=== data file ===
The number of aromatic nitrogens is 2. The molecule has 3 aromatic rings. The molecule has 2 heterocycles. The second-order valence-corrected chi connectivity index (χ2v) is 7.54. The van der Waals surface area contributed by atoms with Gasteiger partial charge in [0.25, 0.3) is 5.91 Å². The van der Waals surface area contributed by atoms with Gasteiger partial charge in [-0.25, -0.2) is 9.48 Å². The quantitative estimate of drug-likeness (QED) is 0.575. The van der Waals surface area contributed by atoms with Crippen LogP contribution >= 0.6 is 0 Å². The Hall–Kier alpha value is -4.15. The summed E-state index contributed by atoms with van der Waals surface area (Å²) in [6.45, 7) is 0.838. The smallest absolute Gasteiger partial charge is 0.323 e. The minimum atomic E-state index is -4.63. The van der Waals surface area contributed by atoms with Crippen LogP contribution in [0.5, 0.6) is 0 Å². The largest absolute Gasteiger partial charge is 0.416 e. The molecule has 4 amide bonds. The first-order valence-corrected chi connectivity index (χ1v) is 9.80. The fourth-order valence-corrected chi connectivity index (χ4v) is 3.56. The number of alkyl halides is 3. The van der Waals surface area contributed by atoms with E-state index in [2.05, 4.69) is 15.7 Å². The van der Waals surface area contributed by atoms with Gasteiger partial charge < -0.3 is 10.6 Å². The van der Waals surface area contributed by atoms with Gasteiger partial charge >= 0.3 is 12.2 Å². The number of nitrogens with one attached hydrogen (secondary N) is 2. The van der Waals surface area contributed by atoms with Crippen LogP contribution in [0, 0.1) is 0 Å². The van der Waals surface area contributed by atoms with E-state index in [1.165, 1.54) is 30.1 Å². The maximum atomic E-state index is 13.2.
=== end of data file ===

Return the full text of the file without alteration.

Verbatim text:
The number of aromatic nitrogens is 2. The molecule has 3 aromatic rings. The molecule has 2 heterocycles. The second-order valence-corrected chi connectivity index (χ2v) is 7.54. The van der Waals surface area contributed by atoms with Gasteiger partial charge in [0.25, 0.3) is 5.91 Å². The van der Waals surface area contributed by atoms with Gasteiger partial charge in [-0.25, -0.2) is 9.48 Å². The quantitative estimate of drug-likeness (QED) is 0.575. The van der Waals surface area contributed by atoms with Crippen LogP contribution >= 0.6 is 0 Å². The Hall–Kier alpha value is -4.15. The summed E-state index contributed by atoms with van der Waals surface area (Å²) in [6.45, 7) is 0.838. The smallest absolute Gasteiger partial charge is 0.323 e. The minimum atomic E-state index is -4.63. The van der Waals surface area contributed by atoms with Crippen LogP contribution in [0.5, 0.6) is 0 Å². The largest absolute Gasteiger partial charge is 0.416 e. The molecule has 4 amide bonds. The first-order valence-corrected chi connectivity index (χ1v) is 9.80. The fourth-order valence-corrected chi connectivity index (χ4v) is 3.56. The number of alkyl halides is 3. The van der Waals surface area contributed by atoms with E-state index in [2.05, 4.69) is 15.7 Å². The van der Waals surface area contributed by atoms with Gasteiger partial charge < -0.3 is 10.6 Å². The van der Waals surface area contributed by atoms with Gasteiger partial charge >= 0.3 is 12.2 Å². The number of nitrogens with one attached hydrogen (secondary N) is 2. The van der Waals surface area contributed by atoms with Crippen LogP contribution in [0, 0.1) is 0 Å². The van der Waals surface area contributed by atoms with E-state index in [1.165, 1.54) is 30.1 Å². The maximum atomic E-state index is 13.2.